The only player ahead of Paul is Terry Rozier, who has a true shooting percentage of 70.6 in clutch situations. Unfortunately, that hasn’t translated to winning in Charlotte. The Hornets are merely league average in clutch games with a record of 16-17, whereas the Thunder are 29-13 in similar games.

To put Paul’s numbers into historical perspective, I looked at the clutch stats for every player since the 1996-97 season, which is as far back as the data goes on the NBA’s Advanced Stats site. The chart below shows the true shooting percentage for the 15 players with the most clutch field goal attempts each season.

Among these 372 players (a few players tied for the 15th-most attempts in several seasons), Paul ranks third, just behind the aforementioned Rozier and Memhet Okur’s 68.4 percent in the 2006-07 season. But Paul’s numbers might be even more impressive than either Rozier’s or Okur’s considering that 91 percent of Paul’s made field goals in close games have been unassisted, compared to 53 percent for Rozier and just 24 percent for Okur. Unlike Rozier and Okur, Paul doesn’t need someone else to set him up.

Approaching 35, Paul isn’t nearly the athlete he once was. He doesn’t race up the court in transition or regularly blow past defenders. In fact, he plays at one of the slowest average speeds in the NBA. Fortunately for him, explosiveness and athleticism aren’t prerequisites to being useful in the clutch. In crunch time, when defenses tighten up and driving lanes disappear, the patient midrange specialist can take over. And Paul has shown to be more than happy to take the elbow jumpers that defenses regularly allow.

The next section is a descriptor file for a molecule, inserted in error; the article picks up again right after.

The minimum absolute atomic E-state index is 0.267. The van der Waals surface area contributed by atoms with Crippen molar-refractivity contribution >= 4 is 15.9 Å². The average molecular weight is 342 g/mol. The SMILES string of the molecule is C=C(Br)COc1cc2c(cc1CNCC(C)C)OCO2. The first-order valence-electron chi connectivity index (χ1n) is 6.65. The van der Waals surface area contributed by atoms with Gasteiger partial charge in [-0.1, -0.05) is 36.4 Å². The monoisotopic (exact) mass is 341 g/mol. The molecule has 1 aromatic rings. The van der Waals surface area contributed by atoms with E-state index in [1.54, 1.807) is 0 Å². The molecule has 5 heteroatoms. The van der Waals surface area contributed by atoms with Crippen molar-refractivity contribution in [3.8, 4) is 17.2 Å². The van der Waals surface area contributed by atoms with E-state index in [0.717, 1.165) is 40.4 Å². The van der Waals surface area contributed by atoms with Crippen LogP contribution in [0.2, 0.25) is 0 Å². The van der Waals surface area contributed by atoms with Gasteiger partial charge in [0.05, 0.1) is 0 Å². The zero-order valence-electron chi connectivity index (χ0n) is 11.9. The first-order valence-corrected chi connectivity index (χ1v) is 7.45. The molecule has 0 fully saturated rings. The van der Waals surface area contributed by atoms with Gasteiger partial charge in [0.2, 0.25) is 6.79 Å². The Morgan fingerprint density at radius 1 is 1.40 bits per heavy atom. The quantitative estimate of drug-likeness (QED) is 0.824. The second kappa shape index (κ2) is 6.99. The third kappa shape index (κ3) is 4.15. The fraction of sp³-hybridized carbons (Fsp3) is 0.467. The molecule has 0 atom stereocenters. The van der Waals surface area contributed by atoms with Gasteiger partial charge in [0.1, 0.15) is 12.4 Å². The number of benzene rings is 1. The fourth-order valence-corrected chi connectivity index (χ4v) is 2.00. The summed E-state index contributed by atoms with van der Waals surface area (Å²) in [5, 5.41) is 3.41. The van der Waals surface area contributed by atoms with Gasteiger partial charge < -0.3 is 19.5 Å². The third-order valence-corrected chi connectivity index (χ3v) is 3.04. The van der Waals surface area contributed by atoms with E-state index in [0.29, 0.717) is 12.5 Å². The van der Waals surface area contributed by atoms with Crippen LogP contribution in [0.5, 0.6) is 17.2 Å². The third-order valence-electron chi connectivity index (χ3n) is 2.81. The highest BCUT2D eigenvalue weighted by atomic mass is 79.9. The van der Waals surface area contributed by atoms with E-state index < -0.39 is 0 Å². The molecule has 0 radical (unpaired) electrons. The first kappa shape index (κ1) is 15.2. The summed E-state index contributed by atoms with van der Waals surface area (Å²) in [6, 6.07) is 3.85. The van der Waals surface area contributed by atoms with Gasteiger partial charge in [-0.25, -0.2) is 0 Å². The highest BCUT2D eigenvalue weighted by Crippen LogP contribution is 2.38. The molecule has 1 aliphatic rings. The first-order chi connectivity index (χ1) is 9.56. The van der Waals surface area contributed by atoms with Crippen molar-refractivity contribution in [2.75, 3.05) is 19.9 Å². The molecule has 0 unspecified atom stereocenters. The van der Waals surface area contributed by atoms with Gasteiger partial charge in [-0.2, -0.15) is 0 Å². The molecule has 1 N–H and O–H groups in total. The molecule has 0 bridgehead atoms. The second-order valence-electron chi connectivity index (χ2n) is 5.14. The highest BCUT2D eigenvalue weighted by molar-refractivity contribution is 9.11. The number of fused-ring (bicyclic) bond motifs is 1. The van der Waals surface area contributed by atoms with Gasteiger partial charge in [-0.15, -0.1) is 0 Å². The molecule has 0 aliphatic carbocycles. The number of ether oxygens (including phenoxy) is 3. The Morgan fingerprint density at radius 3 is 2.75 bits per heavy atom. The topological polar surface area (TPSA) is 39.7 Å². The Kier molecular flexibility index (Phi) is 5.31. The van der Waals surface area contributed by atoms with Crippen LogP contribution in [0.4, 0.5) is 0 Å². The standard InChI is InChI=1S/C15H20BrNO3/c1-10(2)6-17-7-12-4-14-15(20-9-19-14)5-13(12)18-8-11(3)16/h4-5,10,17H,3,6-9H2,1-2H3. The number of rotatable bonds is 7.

This season, Paul is shooting a blistering 53.9 percent in the midrange, tops in the league among players who have taken at least 100 midrange attempts. His shot chart this season further illustrates his effectiveness in the areas of the court that are often ignored in today’s NBA.

% = percentage points

A reliable midrange game like Paul’s can be the key to a deep playoff run. Four of the top five players in field goal percentage from the midrange in last year’s playoffs were on teams that advanced to the conference finals or beyond: Stephen Curry, Kevin Durant, Kawhi Leonard, and CJ McCollum.